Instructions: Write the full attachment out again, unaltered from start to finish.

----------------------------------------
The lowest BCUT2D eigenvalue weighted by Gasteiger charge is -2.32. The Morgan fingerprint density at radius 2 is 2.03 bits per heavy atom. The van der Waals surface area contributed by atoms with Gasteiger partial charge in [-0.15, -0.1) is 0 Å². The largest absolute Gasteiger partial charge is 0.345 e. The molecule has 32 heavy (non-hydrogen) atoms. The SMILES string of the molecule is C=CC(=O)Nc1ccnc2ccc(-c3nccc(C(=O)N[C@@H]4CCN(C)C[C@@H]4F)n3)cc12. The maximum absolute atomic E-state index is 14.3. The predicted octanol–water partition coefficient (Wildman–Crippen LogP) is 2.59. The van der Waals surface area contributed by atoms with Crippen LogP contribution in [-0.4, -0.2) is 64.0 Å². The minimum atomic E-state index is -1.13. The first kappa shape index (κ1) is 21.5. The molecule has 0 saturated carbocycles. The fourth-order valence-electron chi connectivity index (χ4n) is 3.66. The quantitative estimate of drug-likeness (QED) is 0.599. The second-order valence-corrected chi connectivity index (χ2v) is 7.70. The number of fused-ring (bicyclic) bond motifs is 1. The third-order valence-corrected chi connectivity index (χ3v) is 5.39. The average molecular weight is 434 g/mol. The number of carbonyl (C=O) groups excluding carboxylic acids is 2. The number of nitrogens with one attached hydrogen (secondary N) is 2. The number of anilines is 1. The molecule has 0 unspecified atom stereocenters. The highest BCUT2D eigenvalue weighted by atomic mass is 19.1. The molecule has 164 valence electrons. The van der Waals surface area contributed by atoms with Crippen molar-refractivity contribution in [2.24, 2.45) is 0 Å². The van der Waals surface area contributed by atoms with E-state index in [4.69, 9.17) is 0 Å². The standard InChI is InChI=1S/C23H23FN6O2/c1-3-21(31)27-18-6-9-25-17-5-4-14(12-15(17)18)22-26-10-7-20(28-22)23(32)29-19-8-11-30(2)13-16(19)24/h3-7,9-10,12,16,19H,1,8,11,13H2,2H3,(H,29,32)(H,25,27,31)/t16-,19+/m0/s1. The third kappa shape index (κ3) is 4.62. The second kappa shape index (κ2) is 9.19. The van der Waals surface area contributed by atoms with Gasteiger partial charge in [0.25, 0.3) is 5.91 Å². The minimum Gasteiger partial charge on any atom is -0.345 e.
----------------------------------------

The lowest BCUT2D eigenvalue weighted by Gasteiger charge is -2.32. The Morgan fingerprint density at radius 2 is 2.03 bits per heavy atom. The van der Waals surface area contributed by atoms with Gasteiger partial charge in [-0.15, -0.1) is 0 Å². The largest absolute Gasteiger partial charge is 0.345 e. The molecule has 32 heavy (non-hydrogen) atoms. The SMILES string of the molecule is C=CC(=O)Nc1ccnc2ccc(-c3nccc(C(=O)N[C@@H]4CCN(C)C[C@@H]4F)n3)cc12. The maximum absolute atomic E-state index is 14.3. The predicted octanol–water partition coefficient (Wildman–Crippen LogP) is 2.59. The van der Waals surface area contributed by atoms with Crippen LogP contribution in [-0.4, -0.2) is 64.0 Å². The minimum atomic E-state index is -1.13. The first kappa shape index (κ1) is 21.5. The molecule has 0 saturated carbocycles. The fourth-order valence-electron chi connectivity index (χ4n) is 3.66. The quantitative estimate of drug-likeness (QED) is 0.599. The second-order valence-corrected chi connectivity index (χ2v) is 7.70. The number of fused-ring (bicyclic) bond motifs is 1. The third-order valence-corrected chi connectivity index (χ3v) is 5.39. The average molecular weight is 434 g/mol. The number of carbonyl (C=O) groups excluding carboxylic acids is 2. The number of nitrogens with one attached hydrogen (secondary N) is 2. The number of anilines is 1. The molecule has 0 unspecified atom stereocenters. The highest BCUT2D eigenvalue weighted by atomic mass is 19.1. The molecule has 164 valence electrons. The van der Waals surface area contributed by atoms with Crippen molar-refractivity contribution in [2.24, 2.45) is 0 Å². The van der Waals surface area contributed by atoms with E-state index in [4.69, 9.17) is 0 Å². The standard InChI is InChI=1S/C23H23FN6O2/c1-3-21(31)27-18-6-9-25-17-5-4-14(12-15(17)18)22-26-10-7-20(28-22)23(32)29-19-8-11-30(2)13-16(19)24/h3-7,9-10,12,16,19H,1,8,11,13H2,2H3,(H,29,32)(H,25,27,31)/t16-,19+/m0/s1. The third kappa shape index (κ3) is 4.62. The second kappa shape index (κ2) is 9.19. The van der Waals surface area contributed by atoms with Gasteiger partial charge in [0.25, 0.3) is 5.91 Å². The minimum Gasteiger partial charge on any atom is -0.345 e.